Colin Temple [twitter: @cailean]
    Web Analyst at Napkyn


  18. #18
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    Quote Originally Posted by fatnewt
    JavaScript should never appear in the href of a link. It's a usability (and accessability) pain. Having it as an onclick of the image would probably be much better.
    How does it make useability a pain? It shows a user that they need JavaScript enabled for it to work.

    Images can't receive focus, so having it as onclick on the image is not very accessible

    Quote Originally Posted by fatnewt
    Another thought: It's not perfect, but perhaps an accessibile alternative when JS is not available, is to generate the target of this 'button' server-side? HTTP REFERRER could be used as a next-best-guess for where the button should go?
    HTTP_REFERER is not totally reliable, however, many people, including myself, use it anyway.
    We miss you, Dan Schulz.
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    You're right... eather it IE doesn't add the onsubmit attribute to the form, or it doesn't obey the "return false". However, you can do this instead:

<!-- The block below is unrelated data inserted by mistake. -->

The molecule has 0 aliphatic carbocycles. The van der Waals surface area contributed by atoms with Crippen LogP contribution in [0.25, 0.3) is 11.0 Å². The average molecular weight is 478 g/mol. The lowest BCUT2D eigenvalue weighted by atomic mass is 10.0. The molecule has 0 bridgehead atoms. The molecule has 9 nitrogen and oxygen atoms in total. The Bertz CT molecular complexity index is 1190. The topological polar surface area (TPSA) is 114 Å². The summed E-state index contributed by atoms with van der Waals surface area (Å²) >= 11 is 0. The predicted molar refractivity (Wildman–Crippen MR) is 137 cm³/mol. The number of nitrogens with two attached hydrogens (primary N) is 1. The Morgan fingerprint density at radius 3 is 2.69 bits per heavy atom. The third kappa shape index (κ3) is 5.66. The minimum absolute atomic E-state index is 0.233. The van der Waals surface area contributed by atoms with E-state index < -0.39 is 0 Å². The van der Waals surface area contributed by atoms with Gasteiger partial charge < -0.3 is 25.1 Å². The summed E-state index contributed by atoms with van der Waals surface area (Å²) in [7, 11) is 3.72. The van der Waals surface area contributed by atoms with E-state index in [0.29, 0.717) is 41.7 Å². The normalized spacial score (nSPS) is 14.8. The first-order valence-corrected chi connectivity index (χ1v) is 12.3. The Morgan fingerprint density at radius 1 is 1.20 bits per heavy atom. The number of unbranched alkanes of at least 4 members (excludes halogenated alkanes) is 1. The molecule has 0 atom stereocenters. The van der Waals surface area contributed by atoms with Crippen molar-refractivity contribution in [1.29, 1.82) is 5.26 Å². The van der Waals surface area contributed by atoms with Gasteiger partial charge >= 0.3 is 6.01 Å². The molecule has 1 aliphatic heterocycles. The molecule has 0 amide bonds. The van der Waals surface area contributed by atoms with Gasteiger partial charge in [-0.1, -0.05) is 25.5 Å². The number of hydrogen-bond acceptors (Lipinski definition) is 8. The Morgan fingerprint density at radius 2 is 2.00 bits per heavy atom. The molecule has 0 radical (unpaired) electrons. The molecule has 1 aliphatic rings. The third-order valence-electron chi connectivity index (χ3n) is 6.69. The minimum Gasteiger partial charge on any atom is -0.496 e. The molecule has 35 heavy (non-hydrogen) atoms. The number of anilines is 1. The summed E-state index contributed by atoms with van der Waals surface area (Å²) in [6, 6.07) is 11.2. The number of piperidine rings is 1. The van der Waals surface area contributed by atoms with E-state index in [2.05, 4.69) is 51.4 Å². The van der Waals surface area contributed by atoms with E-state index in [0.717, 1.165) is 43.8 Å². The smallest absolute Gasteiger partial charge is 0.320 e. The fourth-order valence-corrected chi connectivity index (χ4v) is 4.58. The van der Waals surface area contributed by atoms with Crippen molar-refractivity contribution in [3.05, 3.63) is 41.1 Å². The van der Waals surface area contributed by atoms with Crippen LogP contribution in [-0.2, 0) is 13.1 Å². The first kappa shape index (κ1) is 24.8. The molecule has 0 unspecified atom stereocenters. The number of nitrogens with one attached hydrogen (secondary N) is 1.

Code:
    var goBack = document.getElementById("goBack"),
        goBackForm = document.createElement("form"),
        goBackP = document.createElement("p"),
        goBackInput = document.createElement("input");
    goBackForm.setAttribute("action","javascript:history.go(-1);");
    goBack.appendChild(goBackForm);
    goBackForm.appendChild(goBackP);
    goBackInput.setAttribute("type","image");
    goBackInput.setAttribute("alt","go back");
    goBackInput.setAttribute("src","goback.png");
    goBackInput.setAttribute("title","Go back one page");
    goBackP.appendChild(goBackInput);
    And if JavaScript is not supported... Why fall back on a server script?

    Guys, all browsers have a back button. You don't need to add one to your page in the first place...
    Simon Pieters

  20. #20
    SitePoint Addict dreado's Avatar
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    Cool. That seems to work. Iíll have to take your word for it that itís better than the previous way though.

    Cheers

  21. #21
    I am obstructing justice. bronze trophy fatnewt's Avatar
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    Quote Originally Posted by Kravvitz
    How does it make useability a pain? It shows a user that they need JavaScript enabled for it to work.